DEAR CAR TALK: I drive a two-year-old 2017 Chevy Volt. It has a beeping noise coming from the front end. Any ideas what that may indicate?

No message pops up on the dashboard or on the navigation system. None of the warning lights or other dashboard icons come on. Can you explain? – Louise

RAY: I have excellent news for you, Louise. You don’t need to take a hearing test this year.

The Chevy Volt, as I’m sure you know, is a plug-in hybrid that runs primarily on battery power. When hybrids and electric cars first came out, public safety officials discovered a serious problem. They were so quiet that pedestrians didn’t hear them coming, which is dangerous.

If I’m passing through an intersection in my 1997 Honda Odyssey with the belts squealing and the exhaust rattling, no one’s going to fail to hear me coming. But if I’m driving a Volt, a Prius or a Nissan Leaf, the only noise that’s heard is the rubber tires rolling on the road. And that’s pretty quiet at low speeds.

Apparently, it’s not enough noise to cause pedestrians to look up from their Tinder apps in time to avoid getting run over. So the National Highway Traffic Safety Administration is now requiring vehicles that run on electric power to have an audible pedestrian warning.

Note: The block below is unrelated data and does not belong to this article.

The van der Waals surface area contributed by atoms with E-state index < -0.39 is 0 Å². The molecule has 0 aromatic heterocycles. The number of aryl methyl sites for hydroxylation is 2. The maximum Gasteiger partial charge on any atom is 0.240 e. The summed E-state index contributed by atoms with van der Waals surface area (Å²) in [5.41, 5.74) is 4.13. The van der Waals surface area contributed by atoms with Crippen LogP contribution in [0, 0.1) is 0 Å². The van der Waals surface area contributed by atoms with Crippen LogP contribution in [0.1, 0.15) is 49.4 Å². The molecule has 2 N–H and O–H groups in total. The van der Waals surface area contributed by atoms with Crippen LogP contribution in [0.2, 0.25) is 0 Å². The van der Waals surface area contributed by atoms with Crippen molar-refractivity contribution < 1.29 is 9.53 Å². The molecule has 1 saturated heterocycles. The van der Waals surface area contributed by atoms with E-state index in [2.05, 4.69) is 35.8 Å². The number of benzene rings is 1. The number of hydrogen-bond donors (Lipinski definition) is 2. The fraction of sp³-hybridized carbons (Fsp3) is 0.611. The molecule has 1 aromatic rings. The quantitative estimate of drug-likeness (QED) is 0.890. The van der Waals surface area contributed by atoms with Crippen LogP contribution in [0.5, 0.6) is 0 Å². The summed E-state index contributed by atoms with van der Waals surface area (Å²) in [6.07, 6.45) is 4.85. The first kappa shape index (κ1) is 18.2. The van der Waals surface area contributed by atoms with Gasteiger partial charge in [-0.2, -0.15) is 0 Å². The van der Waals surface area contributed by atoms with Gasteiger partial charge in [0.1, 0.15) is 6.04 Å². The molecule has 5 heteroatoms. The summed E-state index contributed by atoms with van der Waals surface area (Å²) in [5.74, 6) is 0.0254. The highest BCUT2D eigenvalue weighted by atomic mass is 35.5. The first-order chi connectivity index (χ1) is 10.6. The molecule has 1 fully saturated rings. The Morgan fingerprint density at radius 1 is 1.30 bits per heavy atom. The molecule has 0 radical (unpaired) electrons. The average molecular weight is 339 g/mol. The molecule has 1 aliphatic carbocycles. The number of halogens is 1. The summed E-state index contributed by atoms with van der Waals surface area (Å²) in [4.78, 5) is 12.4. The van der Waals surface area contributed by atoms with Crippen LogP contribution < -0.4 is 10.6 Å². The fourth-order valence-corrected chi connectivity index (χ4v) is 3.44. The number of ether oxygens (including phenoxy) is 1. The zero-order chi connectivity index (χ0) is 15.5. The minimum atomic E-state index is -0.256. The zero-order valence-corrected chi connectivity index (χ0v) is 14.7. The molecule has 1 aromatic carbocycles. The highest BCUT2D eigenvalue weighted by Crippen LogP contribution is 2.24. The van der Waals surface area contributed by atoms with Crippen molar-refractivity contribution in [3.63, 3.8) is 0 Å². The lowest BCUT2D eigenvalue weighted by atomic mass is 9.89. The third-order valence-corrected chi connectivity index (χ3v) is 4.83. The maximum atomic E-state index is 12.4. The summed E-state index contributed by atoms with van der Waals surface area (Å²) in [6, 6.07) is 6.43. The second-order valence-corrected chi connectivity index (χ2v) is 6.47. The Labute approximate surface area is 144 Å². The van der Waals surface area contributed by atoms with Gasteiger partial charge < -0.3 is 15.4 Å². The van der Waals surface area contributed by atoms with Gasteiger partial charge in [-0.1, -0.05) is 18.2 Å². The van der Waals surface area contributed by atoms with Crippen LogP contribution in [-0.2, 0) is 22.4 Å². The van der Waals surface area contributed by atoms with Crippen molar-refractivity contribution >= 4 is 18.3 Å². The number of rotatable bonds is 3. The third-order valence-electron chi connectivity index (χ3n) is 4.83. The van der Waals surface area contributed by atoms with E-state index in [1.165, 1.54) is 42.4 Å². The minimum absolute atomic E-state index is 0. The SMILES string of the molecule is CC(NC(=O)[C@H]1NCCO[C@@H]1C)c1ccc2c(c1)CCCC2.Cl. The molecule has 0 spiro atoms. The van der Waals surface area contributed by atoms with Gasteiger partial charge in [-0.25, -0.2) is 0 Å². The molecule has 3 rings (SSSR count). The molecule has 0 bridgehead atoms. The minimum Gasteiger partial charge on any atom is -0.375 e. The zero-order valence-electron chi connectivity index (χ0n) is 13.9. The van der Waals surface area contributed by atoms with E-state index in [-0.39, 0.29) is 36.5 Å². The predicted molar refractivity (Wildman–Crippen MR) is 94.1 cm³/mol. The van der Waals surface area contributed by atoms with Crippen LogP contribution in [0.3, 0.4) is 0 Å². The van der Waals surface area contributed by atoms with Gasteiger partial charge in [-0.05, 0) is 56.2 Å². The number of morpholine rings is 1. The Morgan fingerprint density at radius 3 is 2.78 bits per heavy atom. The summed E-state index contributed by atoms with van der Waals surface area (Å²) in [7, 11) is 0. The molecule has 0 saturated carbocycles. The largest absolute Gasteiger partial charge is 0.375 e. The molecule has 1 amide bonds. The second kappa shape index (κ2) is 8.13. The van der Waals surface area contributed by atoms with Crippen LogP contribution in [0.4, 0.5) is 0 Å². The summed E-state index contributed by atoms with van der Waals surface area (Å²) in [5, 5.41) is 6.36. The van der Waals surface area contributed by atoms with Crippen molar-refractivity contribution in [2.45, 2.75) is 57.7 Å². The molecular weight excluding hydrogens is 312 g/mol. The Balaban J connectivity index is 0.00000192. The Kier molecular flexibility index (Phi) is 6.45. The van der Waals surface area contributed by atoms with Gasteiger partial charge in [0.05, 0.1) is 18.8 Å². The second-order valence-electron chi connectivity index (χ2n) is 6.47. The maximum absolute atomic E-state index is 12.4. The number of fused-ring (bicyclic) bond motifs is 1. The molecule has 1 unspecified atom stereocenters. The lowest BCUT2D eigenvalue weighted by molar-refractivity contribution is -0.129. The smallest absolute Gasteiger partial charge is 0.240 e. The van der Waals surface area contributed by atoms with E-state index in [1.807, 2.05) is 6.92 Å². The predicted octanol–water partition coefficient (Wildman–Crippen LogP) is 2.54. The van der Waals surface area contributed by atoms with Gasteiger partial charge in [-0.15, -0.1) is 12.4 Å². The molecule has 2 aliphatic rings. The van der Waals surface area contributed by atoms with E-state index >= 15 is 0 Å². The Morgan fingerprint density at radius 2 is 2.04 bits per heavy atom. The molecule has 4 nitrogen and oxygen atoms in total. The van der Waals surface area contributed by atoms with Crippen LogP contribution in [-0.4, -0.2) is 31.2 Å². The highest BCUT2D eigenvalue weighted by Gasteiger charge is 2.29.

That’s a warning sound specifically for pedestrians. Carmakers can choose the sound, but it has to be loud enough for pedestrians, bicyclists or blind people to be able to hear it when the vehicle is going slower than about 20 mph. My late brother would have programmed his car to broadcast the sound of flatulence.

Anyway, that faint beeping sound you hear is that pedestrian warning broadcasting from the front of your Volt. It’s there to prevent pedestrian injuries, and there’s absolutely nothing wrong with your car, Louise.

Got a question about cars? Email Car Talk’s Ray Magliozzi by visiting the Car Talk website, www.cartalk.com.


Comments are not available on this story.